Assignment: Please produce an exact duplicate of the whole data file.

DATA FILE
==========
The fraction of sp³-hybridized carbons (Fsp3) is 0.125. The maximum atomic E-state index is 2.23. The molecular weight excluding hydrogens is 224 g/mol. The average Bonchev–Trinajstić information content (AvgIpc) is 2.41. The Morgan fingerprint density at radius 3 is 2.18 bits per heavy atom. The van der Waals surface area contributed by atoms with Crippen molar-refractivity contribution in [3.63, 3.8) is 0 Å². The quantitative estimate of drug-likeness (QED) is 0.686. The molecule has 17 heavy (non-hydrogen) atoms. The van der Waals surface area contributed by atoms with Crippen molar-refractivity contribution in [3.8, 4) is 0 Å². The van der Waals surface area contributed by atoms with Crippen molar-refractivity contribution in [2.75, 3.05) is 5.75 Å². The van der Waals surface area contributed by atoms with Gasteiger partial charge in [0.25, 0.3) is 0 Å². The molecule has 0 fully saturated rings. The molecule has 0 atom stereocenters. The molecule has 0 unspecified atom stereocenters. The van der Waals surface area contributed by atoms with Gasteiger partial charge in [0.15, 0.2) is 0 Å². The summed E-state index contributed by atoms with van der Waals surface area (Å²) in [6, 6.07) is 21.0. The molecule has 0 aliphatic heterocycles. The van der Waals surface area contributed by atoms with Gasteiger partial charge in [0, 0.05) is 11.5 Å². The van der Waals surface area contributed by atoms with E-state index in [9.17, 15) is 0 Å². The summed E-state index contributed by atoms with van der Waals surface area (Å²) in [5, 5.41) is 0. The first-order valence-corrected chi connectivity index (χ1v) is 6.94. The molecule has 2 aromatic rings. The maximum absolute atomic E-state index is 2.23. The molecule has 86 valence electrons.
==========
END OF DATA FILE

The fraction of sp³-hybridized carbons (Fsp3) is 0.125. The maximum atomic E-state index is 2.23. The molecular weight excluding hydrogens is 224 g/mol. The average Bonchev–Trinajstić information content (AvgIpc) is 2.41. The Morgan fingerprint density at radius 3 is 2.18 bits per heavy atom. The van der Waals surface area contributed by atoms with Crippen molar-refractivity contribution in [3.63, 3.8) is 0 Å². The quantitative estimate of drug-likeness (QED) is 0.686. The molecule has 17 heavy (non-hydrogen) atoms. The van der Waals surface area contributed by atoms with Crippen molar-refractivity contribution in [3.8, 4) is 0 Å². The van der Waals surface area contributed by atoms with Crippen molar-refractivity contribution in [2.75, 3.05) is 5.75 Å². The van der Waals surface area contributed by atoms with Gasteiger partial charge in [0.25, 0.3) is 0 Å². The molecule has 0 fully saturated rings. The molecule has 0 atom stereocenters. The molecule has 0 unspecified atom stereocenters. The van der Waals surface area contributed by atoms with Gasteiger partial charge in [0.15, 0.2) is 0 Å². The summed E-state index contributed by atoms with van der Waals surface area (Å²) in [6, 6.07) is 21.0. The molecule has 0 aliphatic heterocycles. The van der Waals surface area contributed by atoms with Gasteiger partial charge in [0, 0.05) is 11.5 Å². The van der Waals surface area contributed by atoms with E-state index in [9.17, 15) is 0 Å². The summed E-state index contributed by atoms with van der Waals surface area (Å²) in [5, 5.41) is 0. The first-order valence-corrected chi connectivity index (χ1v) is 6.94. The molecule has 2 aromatic rings. The maximum absolute atomic E-state index is 2.23. The molecule has 86 valence electrons.